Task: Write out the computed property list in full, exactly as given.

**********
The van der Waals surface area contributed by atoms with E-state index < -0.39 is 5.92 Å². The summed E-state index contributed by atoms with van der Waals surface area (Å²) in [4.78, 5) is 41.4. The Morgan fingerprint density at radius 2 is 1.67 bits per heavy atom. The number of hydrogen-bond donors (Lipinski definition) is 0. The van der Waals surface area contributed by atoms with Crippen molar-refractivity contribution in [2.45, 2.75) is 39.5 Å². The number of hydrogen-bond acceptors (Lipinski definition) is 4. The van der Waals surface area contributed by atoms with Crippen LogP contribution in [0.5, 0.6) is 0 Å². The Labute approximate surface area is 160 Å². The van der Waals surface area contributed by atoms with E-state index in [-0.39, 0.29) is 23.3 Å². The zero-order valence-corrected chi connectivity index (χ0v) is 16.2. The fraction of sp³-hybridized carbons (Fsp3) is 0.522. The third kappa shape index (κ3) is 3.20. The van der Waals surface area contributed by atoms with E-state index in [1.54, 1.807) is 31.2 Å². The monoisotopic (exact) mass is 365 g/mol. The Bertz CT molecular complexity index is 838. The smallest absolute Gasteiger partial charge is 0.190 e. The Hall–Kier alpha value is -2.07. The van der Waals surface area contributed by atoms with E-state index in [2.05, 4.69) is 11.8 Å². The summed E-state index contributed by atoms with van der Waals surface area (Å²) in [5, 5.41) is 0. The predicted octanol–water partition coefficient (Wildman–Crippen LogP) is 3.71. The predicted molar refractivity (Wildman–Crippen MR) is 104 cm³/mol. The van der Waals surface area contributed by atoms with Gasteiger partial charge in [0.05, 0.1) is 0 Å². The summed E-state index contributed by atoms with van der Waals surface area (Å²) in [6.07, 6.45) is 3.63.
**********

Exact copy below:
The van der Waals surface area contributed by atoms with E-state index < -0.39 is 5.92 Å². The summed E-state index contributed by atoms with van der Waals surface area (Å²) in [4.78, 5) is 41.4. The Morgan fingerprint density at radius 2 is 1.67 bits per heavy atom. The number of hydrogen-bond donors (Lipinski definition) is 0. The van der Waals surface area contributed by atoms with Crippen molar-refractivity contribution in [2.45, 2.75) is 39.5 Å². The number of hydrogen-bond acceptors (Lipinski definition) is 4. The van der Waals surface area contributed by atoms with Crippen LogP contribution in [0.5, 0.6) is 0 Å². The Labute approximate surface area is 160 Å². The van der Waals surface area contributed by atoms with E-state index in [-0.39, 0.29) is 23.3 Å². The zero-order valence-corrected chi connectivity index (χ0v) is 16.2. The fraction of sp³-hybridized carbons (Fsp3) is 0.522. The third kappa shape index (κ3) is 3.20. The van der Waals surface area contributed by atoms with E-state index in [1.54, 1.807) is 31.2 Å². The monoisotopic (exact) mass is 365 g/mol. The Bertz CT molecular complexity index is 838. The smallest absolute Gasteiger partial charge is 0.190 e. The Hall–Kier alpha value is -2.07. The van der Waals surface area contributed by atoms with E-state index in [2.05, 4.69) is 11.8 Å². The summed E-state index contributed by atoms with van der Waals surface area (Å²) in [5, 5.41) is 0. The predicted octanol–water partition coefficient (Wildman–Crippen LogP) is 3.71. The predicted molar refractivity (Wildman–Crippen MR) is 104 cm³/mol. The van der Waals surface area contributed by atoms with Gasteiger partial charge in [0.05, 0.1) is 0 Å². The summed E-state index contributed by atoms with van der Waals surface area (Å²) in [6.07, 6.45) is 3.63.